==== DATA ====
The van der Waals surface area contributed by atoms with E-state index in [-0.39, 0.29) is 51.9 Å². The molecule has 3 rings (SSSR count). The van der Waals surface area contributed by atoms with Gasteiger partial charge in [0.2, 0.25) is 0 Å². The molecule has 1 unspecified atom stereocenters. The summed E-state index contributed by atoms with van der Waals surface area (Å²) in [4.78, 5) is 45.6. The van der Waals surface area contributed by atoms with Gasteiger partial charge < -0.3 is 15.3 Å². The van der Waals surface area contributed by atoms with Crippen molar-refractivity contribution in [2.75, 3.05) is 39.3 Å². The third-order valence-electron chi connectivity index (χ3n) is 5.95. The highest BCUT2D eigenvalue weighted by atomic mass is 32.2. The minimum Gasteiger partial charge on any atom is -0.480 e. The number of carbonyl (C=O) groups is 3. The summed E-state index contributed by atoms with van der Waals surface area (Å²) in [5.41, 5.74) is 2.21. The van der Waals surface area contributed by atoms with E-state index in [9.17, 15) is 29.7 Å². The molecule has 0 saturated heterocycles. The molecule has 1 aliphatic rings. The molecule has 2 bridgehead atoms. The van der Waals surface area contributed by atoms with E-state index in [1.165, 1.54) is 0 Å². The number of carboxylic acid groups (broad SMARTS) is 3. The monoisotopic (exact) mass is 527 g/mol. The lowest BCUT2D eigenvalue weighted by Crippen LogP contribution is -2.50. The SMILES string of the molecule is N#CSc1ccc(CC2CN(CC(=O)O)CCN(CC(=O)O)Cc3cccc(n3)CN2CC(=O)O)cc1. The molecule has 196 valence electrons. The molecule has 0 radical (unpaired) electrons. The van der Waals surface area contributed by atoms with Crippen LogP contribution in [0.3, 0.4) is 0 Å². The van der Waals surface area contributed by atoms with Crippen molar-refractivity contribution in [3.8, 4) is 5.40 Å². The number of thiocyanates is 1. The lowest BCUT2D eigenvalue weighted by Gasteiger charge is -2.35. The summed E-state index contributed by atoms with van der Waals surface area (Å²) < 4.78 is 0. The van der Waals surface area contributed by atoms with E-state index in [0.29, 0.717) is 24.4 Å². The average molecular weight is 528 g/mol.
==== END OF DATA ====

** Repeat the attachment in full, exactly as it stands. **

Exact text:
The van der Waals surface area contributed by atoms with E-state index in [-0.39, 0.29) is 51.9 Å². The molecule has 3 rings (SSSR count). The van der Waals surface area contributed by atoms with Gasteiger partial charge in [0.2, 0.25) is 0 Å². The molecule has 1 unspecified atom stereocenters. The summed E-state index contributed by atoms with van der Waals surface area (Å²) in [4.78, 5) is 45.6. The van der Waals surface area contributed by atoms with Gasteiger partial charge < -0.3 is 15.3 Å². The van der Waals surface area contributed by atoms with Crippen molar-refractivity contribution in [2.75, 3.05) is 39.3 Å². The third-order valence-electron chi connectivity index (χ3n) is 5.95. The highest BCUT2D eigenvalue weighted by atomic mass is 32.2. The minimum Gasteiger partial charge on any atom is -0.480 e. The number of carbonyl (C=O) groups is 3. The summed E-state index contributed by atoms with van der Waals surface area (Å²) in [5.41, 5.74) is 2.21. The van der Waals surface area contributed by atoms with E-state index in [9.17, 15) is 29.7 Å². The molecule has 0 saturated heterocycles. The molecule has 1 aliphatic rings. The molecule has 2 bridgehead atoms. The van der Waals surface area contributed by atoms with E-state index in [1.165, 1.54) is 0 Å². The number of carboxylic acid groups (broad SMARTS) is 3. The monoisotopic (exact) mass is 527 g/mol. The lowest BCUT2D eigenvalue weighted by Crippen LogP contribution is -2.50. The SMILES string of the molecule is N#CSc1ccc(CC2CN(CC(=O)O)CCN(CC(=O)O)Cc3cccc(n3)CN2CC(=O)O)cc1. The molecule has 196 valence electrons. The molecule has 0 radical (unpaired) electrons. The van der Waals surface area contributed by atoms with Crippen LogP contribution in [0.3, 0.4) is 0 Å². The van der Waals surface area contributed by atoms with Crippen molar-refractivity contribution in [3.8, 4) is 5.40 Å². The number of thiocyanates is 1. The lowest BCUT2D eigenvalue weighted by Gasteiger charge is -2.35. The summed E-state index contributed by atoms with van der Waals surface area (Å²) < 4.78 is 0. The van der Waals surface area contributed by atoms with E-state index in [0.29, 0.717) is 24.4 Å². The average molecular weight is 528 g/mol.